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Discussion Starter #1
The vehicle is a 2011 L322 full size with the NA 5.0 engine. It's got around 80k miles on the clock. I've got it all stripped down and the right head removed to replace the head gasket. I'm looking for some thoughts about what I should replace while it's all apart as it's many hours of work to get down to the basic engine long block to do this work. The source of the head gasket problem appears to have been water loss from leaks at the plastic water "manifolds" at the front and rear of the intake manifold. These water manifolds are both assembled of two plastic pieces that are solvent or heat welded together, and they both show signs of leaking at the joint, particularly the piece at the front of the engine. So these water distribution pieces are going to be replaced with new ones, and here are some of my other thoughts:
  • Replace the head gaskets on both heads, even though only the right head had the leak.
  • Replace the timing chain tensioners with the latest version upgraded tensioners, and replace the plastic ramps.
  • Put a new water pump and thermostat on it. Put all new water hoses on.
  • Have the injectors ultrasonically cleaned and install with new teflon seals.
  • New spark plugs.
  • Replace the heated oxygen sensor in the right exhaust manifold. The other O2 sensors look to be replaceable from the bottom.
What have I missed? (Thanks in advance!)
 

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2010-2012 Range Rover MkIII / L322
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You’ve come this far...I’d do both heads, including a valve job* if necessary. Use genuine JLR gaskets and ten new JLR head bolts per head. You’ll need to check whether you have 10mm or 11mm head bolts installed once you remove them.


On the direct injection (DI) systems carbon build up cannot be reduced with simple fuel system cleaning solvents etc as in indirect fuel injection systems (into the intake vs DI into the combustion chamber).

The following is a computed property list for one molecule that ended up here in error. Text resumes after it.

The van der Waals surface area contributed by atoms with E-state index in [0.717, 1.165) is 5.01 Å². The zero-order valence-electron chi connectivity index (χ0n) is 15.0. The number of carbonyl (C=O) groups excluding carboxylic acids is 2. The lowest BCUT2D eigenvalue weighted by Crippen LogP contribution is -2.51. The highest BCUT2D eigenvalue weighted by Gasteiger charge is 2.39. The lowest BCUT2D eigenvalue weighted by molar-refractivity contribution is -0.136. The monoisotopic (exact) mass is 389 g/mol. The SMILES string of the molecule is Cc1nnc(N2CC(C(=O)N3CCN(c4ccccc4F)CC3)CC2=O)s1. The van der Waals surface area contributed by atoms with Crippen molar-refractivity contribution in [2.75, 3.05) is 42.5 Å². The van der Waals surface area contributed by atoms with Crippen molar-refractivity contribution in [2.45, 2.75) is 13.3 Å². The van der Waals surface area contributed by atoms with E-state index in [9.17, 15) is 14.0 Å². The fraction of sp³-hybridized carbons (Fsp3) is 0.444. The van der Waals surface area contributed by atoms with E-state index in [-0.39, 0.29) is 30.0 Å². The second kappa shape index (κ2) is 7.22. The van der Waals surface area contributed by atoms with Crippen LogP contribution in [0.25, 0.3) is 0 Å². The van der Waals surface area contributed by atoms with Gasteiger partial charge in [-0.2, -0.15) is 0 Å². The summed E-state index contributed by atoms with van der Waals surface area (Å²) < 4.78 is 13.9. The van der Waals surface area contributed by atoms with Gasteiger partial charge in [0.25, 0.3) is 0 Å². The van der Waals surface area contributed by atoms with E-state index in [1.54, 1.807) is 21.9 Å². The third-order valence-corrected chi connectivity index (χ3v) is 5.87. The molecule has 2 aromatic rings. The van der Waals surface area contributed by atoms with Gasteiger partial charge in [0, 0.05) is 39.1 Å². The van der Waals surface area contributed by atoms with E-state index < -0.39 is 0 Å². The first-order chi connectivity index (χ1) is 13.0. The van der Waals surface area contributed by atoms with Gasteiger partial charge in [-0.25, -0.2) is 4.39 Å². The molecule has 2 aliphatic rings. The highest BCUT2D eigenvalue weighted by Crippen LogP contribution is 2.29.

*There are services/devices that can “de-carbon valves” using walnut shell media.

Definitely have the injectors checked, cleaned and flow tested (before and after). Order new Teflon seals for the injector tips. Ensure the injectors are fully seated when you reinstall/seat them by gently tamping them down until you hear a solid metallic response to tapping on them with the injector removal tool’s slide hammer. No need to go all Thor on them, though. You’ll need to locate a vendor who’s set up to service DI injectors.

Replace the timing chain tensioners and guides. The chain will likely be just fine.

Replace the front plastic water channel, water pump and the plastic coolant channel bridging the rear of the heads.

Replace the coolant temp sensor in that rear “bridge” fitting. Far, far easier to replace it while it’s all apart ;)

CAUTION: when you re-connect the rear temp sensor make sure you don’t inadvertently swap that connector with the intake flap position connector on the rear surface of the intake manifold. The plugs look alike except one’s gray and the other’s black plastic.

Replace the thermostat and serpentine belts - the cooling fan belt is a stretch belt.

Once you remove the cam(s) MAKE SURE you keep the cam buckets in order of removal so they can be reinstalled on their original valve’s placement.

It’s also worth creating a grid (simple spreadsheet) and writing down the etched number inside each bucket to its corresponding cylinder/valve. When you put it all back together and check the initial valve clearance you’ll already know what size shimmed bucket you’re working with if you need to make any “adjustments” by substituting a different (thicker or thinner) shimmed bucket.

If you do go ahead and refresh the timing chain area DON’T FORGET to reinstall the upper half of the engine’s oil pan vacuum drain tube once you’ve set the valve timing.

That’ll keep you busy for now:)

Rob
 

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My only addition would be the cam sprockets. It's a hard choice because the sprockets alone will bump your budget drastically. However, if there's a time to do them...it's now that you have it all pulled apart. Pix and your feedback is very much welcome after you put everything back together!

It looks like more and more folks with the 5.0L are doing their own work. The more info we have the better.... especially for folks like me who are yet to do the job :). Best of luck!
 
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I've been told that those coolant pipes have been now upgraded to a one piece design as opposed to the two halves welded together. Make sure you get the upgraded one